Espenido was previously involved in high-profile drug operations that left 2 town mayors dead.
The police and other anti-narcotics enforcement agencies continue to “get away with murder” in the Philippines, Amnesty International has said on Thursday, as the administration of President Rodrigo Duterte announced its latest performance report in the three-and-a-half year war on drugs.
Despite international criticism and threats of prosecution in the international criminal court, “the top leadership still has its marching orders to use killing as the centrepiece, and just letting the police and other law enforcement agencies get away with murder,” Wilnor Papa, a human rights officer at Amnesty International in the Philippines, told Al Jazeera.
In July, Amnesty called on the United Nations to investigate Duterte for alleged “crimes against humanity”.
Members of the UN Human Rights Council later voted in favour of a resolution directing human rights chief Michelle Bachelet to prepare a “comprehensive report” on the situation in the Philippines. The report is due in 2020.
Earlier on Thursday, the Philippine National Police and the Philippine Drug Enforcement Agency (PDEA) announced that an estimated 5,552 people had been killed during government operations between July 1, 2016, and November 30, 2019.
Activists say at least 27,000 people have been killed since Philippines’ President Rodrigo Duterte came to power in 2016.
Now the UN is preparing to demand an investigation into extrajudicial killings during his “war on drugs”.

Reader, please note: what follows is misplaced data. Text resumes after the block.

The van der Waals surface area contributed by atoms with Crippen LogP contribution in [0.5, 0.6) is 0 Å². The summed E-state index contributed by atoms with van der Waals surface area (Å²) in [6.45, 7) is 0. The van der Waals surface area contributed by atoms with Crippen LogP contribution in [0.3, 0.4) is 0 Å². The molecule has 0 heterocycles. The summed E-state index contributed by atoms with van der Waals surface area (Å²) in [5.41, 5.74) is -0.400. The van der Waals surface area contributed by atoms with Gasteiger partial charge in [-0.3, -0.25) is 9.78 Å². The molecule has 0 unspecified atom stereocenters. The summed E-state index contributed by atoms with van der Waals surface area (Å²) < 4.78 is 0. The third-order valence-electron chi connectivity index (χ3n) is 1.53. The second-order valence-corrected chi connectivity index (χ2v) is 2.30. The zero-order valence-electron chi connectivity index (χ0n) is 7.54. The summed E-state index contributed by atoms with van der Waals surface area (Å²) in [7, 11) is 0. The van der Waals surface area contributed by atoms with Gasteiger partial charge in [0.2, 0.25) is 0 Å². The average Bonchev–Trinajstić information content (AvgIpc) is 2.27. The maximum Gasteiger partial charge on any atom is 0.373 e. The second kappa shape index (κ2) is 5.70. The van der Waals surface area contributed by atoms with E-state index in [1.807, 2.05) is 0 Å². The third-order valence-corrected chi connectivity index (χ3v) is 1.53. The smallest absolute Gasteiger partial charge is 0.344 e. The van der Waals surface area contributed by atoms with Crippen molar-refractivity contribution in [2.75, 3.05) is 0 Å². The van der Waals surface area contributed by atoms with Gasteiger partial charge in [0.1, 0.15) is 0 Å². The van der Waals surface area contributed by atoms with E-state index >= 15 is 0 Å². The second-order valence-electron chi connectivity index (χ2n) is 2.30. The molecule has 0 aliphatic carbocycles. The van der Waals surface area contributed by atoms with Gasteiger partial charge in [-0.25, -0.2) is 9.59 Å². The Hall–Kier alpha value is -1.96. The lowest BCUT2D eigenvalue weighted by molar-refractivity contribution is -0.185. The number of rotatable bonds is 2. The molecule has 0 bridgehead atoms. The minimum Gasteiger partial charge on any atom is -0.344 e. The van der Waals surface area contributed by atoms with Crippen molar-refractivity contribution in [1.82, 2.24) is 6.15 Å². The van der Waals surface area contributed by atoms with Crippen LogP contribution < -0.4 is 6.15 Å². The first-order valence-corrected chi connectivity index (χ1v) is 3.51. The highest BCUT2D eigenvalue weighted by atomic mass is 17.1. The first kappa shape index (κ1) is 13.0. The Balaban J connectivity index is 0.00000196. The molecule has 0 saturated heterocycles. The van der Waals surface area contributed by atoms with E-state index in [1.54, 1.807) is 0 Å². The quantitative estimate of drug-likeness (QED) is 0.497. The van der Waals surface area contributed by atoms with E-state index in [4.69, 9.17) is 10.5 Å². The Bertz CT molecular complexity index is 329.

These are the country’s death squads: pic.twitter.com/dD59RDJe1U
— AJ+ (@ajplus) July 9, 2019
During the same period, authorities conducted 151,601 anti-illegal drug operations and arrested 220,728 drug suspects including 8,185 “high value targets”.
The government also said 40.39 billion pesos ($796m) worth of methamphetamine have been seized by police.
Conflicting numbers raise questions
But the latest numbers of deaths released by the government raised questions about conflicting official data released previously, said Papa of Amnesty International.
On June 18, 2019, official data released by national police headquarters said that from July 1, 2016, to May 31, 2019, there had already been 6,600 drug suspects killed during police operations.
In December 2017, an annual report released by the Duterte administration said 3,967 “drug personalities” had been killed during police operations from July 1, 2016, to November 27, 2017.
Another 16,355 homicide cases – from July 1, 2016, to September 30, 2017 – were classified as “under investigation”.
Meanwhile, the Philippine Commission on Human Rights and other human rights advocates, said the number could be as high as 27,000 killed from the time Duterte was sworn into office on June 30, 2016, to June 2019.
A report published in March that quoted Philippine police spokesman, Colonel Bernard Banac, said there have been 29,000 people killed from July 1, 2016, to February 4, 2019.
Regardless of the numbers, no one has been made accountable for the killings, Papa said on Thursday.
“They said that policemen are being dismissed. But no one is being prosecuted for the crimes that they have committed,” he said.
One of the few cases that gained international attention and outrage in the Philippines was the murder of a 17-year-old high school student. A Philippine court sentenced three police officers in November 2018 to up to 49 years in jail for that crime.
This was the first case of what human rights advocates say was an extrajudicial killing carried out by state agents in Duterte’s war on drugs.
At the government press conference on Thursday, PDEA chief Aaron Aquino said “some governors” and “some congressmen” remain involved in the illegal drugs trade.
He added that major Chinese drug syndicates are operating in the Philippines, including the so-called Dragon Wu drug group.